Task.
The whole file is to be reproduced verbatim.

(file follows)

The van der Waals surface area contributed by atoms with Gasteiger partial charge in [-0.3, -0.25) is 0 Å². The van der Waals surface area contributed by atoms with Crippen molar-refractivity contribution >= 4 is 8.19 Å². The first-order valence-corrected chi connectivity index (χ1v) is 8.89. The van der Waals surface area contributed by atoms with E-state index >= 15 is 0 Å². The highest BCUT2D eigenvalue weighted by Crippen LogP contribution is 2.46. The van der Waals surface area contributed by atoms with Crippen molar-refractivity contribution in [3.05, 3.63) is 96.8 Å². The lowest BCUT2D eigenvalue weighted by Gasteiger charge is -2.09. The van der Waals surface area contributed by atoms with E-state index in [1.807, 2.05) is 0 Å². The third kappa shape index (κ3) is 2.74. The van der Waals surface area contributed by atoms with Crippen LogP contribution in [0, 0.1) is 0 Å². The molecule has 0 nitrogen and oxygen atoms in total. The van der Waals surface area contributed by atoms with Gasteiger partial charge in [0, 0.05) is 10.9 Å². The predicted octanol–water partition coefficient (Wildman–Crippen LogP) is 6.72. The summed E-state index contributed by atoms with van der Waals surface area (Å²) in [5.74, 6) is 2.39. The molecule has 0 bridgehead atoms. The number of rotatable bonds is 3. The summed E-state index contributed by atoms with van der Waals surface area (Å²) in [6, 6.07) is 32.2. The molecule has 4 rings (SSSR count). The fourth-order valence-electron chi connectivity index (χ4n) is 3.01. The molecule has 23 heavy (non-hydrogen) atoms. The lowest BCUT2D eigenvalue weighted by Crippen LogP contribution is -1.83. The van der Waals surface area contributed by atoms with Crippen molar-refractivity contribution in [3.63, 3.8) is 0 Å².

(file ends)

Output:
The van der Waals surface area contributed by atoms with Gasteiger partial charge in [-0.3, -0.25) is 0 Å². The van der Waals surface area contributed by atoms with Crippen molar-refractivity contribution >= 4 is 8.19 Å². The first-order valence-corrected chi connectivity index (χ1v) is 8.89. The van der Waals surface area contributed by atoms with E-state index >= 15 is 0 Å². The highest BCUT2D eigenvalue weighted by Crippen LogP contribution is 2.46. The van der Waals surface area contributed by atoms with Crippen molar-refractivity contribution in [3.05, 3.63) is 96.8 Å². The lowest BCUT2D eigenvalue weighted by Gasteiger charge is -2.09. The van der Waals surface area contributed by atoms with E-state index in [1.807, 2.05) is 0 Å². The third kappa shape index (κ3) is 2.74. The van der Waals surface area contributed by atoms with Crippen LogP contribution in [0, 0.1) is 0 Å². The molecule has 0 nitrogen and oxygen atoms in total. The van der Waals surface area contributed by atoms with Gasteiger partial charge in [0, 0.05) is 10.9 Å². The predicted octanol–water partition coefficient (Wildman–Crippen LogP) is 6.72. The summed E-state index contributed by atoms with van der Waals surface area (Å²) in [5.74, 6) is 2.39. The molecule has 0 bridgehead atoms. The number of rotatable bonds is 3. The summed E-state index contributed by atoms with van der Waals surface area (Å²) in [6, 6.07) is 32.2. The molecule has 4 rings (SSSR count). The fourth-order valence-electron chi connectivity index (χ4n) is 3.01. The molecule has 23 heavy (non-hydrogen) atoms. The lowest BCUT2D eigenvalue weighted by Crippen LogP contribution is -1.83. The van der Waals surface area contributed by atoms with Crippen molar-refractivity contribution in [3.63, 3.8) is 0 Å².